Maiorca v. Sheriff, Clark County

Annotate this Case

482 P.2d 312 (1971)

Sam MAIORCA, Appellant, v. SHERIFF, CLARK COUNTY, Nevada, Respondent.

No. 6383.

Supreme Court of Nevada.

February 24, 1971.

Pomeranz, Cochrane, Lehman & Nelson, Las Vegas, for appellant.

Robert List, Atty. Gen., Carson City, Roy A. Woofter, Dist. Atty. and Charles L. Garner, Deputy Dist. Atty., Las Vegas, for respondent.

OPINION

PER CURIAM:

The appellant was indicted on March 5, 1970, by the Clark County Grand Jury. At his arraignment on March 9, 1970, he moved for and was granted a continuance to March 13, 1970, in order to permit him to file a petition to be treated as a juvenile.[1] On March 11, 1970, that petition was filed. It concluded with a request "[t]hat the proceedings in this matter be arrested until the time of the submission of the report of the Juvenile Department." The court referred the matter to the Juvenile *313 Department for investigation, and an order was entered arresting further proceedings until the time of the submission of the report. On March 13, 1970, the appellant came up for arraignment again, and without objection the matter was ordered off the calendar "until such time as the report has been received from the Juvenile Department." The parole officer's report was filed on April 3, 1970.[2]

The record does not reflect how the case was put back on the court's calendar, but on May 21, 1970, there was a hearing to consider the parole officer's report, at which time counsel for the appellant pointed out to the court that he had never waived the "60-day rule."[3] Subsequently a writ of habeas corpus was sought for failure of the State to afford the appellant a speedy trial. The writ was denied, and this is an appeal from its denial.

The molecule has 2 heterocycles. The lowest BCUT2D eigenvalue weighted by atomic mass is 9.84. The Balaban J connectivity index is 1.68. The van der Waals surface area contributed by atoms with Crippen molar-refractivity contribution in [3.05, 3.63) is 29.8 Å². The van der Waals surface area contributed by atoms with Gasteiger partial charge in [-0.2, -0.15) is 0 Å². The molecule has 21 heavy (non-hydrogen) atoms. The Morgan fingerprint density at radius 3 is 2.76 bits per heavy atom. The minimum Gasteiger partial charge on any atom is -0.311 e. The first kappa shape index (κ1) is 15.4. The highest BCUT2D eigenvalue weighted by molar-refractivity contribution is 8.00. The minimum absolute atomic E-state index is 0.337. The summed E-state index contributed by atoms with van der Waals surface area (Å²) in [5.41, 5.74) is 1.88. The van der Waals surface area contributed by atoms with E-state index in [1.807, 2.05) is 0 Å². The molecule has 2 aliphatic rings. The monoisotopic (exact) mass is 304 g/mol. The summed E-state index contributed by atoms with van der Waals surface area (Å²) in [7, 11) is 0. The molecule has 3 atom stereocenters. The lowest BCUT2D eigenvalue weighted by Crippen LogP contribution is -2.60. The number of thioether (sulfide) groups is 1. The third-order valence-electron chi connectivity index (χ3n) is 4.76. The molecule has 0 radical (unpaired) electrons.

Although the record bears out the appellant's contention that he never explicitly waived the "60-day rule," there is nothing in the record to indicate that the time set for the trial was of any import to him until after the 60 days had expired. He had been admitted to bail initially, and bail had been reduced on March 9, 1970. No demand for trial or for an early trial date was ever made. No objection to the delay was made until after the 60-day period had run.

Under such circumstances, the appellant's charge that his right to a speedy trial had been denied him is not persuasive. Only because the parole officer's report was filed within the 60-day time limitation of NRS 178.556 does the appellant's argument have any relevance at all. If, for example, that report had not been filed until May 5, 1970, the 60 days would have expired without a trial, and in that circumstance the delay would have been upon the appellant's own motion. It is not the function of the law to permit an accused to gamble with his rights and, if he wins, to afford him relief that he would not have been afforded if he had lost.

Since the delay in this case was upon appellant's own motion, and since he was free on bail the entire time, the State cannot be charged with responsibility for the delay, and the district court did not err in denying habeas corpus. Harris v. State, 86 Nev. 197, 466 P.2d 850 (1970); Thompson v. State, 86 Nev. 682, 475 P.2d 96 (1970).

Affirmed.

NOTES

[1] At the time of the arraignment, the appellant was 18 years of age.

[2] There is no notation on the report that copies were served on anyone, nor is there any indication in the record that notice of the filing of the report was given.

[3] NRS 178.556: "* * * [I]f a defendant whose trial has not been postponed upon his application is not brought to trial within 60 days after the finding of the indictment or filing of the information, the court may dismiss the indictment, information or complaint."